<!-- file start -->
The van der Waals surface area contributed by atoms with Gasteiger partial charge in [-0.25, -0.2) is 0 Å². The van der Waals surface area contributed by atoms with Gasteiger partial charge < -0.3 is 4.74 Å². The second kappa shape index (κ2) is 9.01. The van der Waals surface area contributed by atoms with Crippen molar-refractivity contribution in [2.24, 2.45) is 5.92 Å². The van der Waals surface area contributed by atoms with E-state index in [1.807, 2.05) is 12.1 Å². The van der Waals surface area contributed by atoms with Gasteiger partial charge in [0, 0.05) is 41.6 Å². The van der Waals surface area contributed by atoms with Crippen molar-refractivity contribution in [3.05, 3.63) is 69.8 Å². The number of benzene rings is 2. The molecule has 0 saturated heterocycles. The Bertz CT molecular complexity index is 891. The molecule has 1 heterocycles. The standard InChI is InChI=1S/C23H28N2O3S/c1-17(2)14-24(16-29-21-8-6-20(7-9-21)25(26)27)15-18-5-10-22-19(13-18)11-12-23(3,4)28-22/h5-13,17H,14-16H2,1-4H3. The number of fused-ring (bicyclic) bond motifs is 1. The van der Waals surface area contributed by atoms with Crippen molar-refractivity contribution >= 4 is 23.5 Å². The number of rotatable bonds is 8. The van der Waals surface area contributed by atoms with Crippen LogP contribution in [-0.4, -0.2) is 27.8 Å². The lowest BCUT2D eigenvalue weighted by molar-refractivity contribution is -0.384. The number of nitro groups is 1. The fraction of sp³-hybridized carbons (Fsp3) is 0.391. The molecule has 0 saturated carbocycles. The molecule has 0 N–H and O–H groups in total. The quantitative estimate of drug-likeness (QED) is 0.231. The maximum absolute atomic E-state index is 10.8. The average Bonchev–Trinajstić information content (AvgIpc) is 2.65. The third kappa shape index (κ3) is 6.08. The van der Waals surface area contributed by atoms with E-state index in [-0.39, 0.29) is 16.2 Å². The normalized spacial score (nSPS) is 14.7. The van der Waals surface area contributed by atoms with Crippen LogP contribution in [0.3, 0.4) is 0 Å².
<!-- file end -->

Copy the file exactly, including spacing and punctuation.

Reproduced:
The van der Waals surface area contributed by atoms with Gasteiger partial charge in [-0.25, -0.2) is 0 Å². The van der Waals surface area contributed by atoms with Gasteiger partial charge < -0.3 is 4.74 Å². The second kappa shape index (κ2) is 9.01. The van der Waals surface area contributed by atoms with Crippen molar-refractivity contribution in [2.24, 2.45) is 5.92 Å². The van der Waals surface area contributed by atoms with E-state index in [1.807, 2.05) is 12.1 Å². The van der Waals surface area contributed by atoms with Gasteiger partial charge in [0, 0.05) is 41.6 Å². The van der Waals surface area contributed by atoms with Crippen molar-refractivity contribution in [3.05, 3.63) is 69.8 Å². The number of benzene rings is 2. The molecule has 0 saturated heterocycles. The Bertz CT molecular complexity index is 891. The molecule has 1 heterocycles. The standard InChI is InChI=1S/C23H28N2O3S/c1-17(2)14-24(16-29-21-8-6-20(7-9-21)25(26)27)15-18-5-10-22-19(13-18)11-12-23(3,4)28-22/h5-13,17H,14-16H2,1-4H3. The number of fused-ring (bicyclic) bond motifs is 1. The van der Waals surface area contributed by atoms with Crippen molar-refractivity contribution >= 4 is 23.5 Å². The number of rotatable bonds is 8. The van der Waals surface area contributed by atoms with Crippen LogP contribution in [-0.4, -0.2) is 27.8 Å². The lowest BCUT2D eigenvalue weighted by molar-refractivity contribution is -0.384. The number of nitro groups is 1. The fraction of sp³-hybridized carbons (Fsp3) is 0.391. The molecule has 0 saturated carbocycles. The molecule has 0 N–H and O–H groups in total. The quantitative estimate of drug-likeness (QED) is 0.231. The maximum absolute atomic E-state index is 10.8. The average Bonchev–Trinajstić information content (AvgIpc) is 2.65. The third kappa shape index (κ3) is 6.08. The van der Waals surface area contributed by atoms with E-state index in [-0.39, 0.29) is 16.2 Å². The normalized spacial score (nSPS) is 14.7. The van der Waals surface area contributed by atoms with Crippen LogP contribution in [0.3, 0.4) is 0 Å².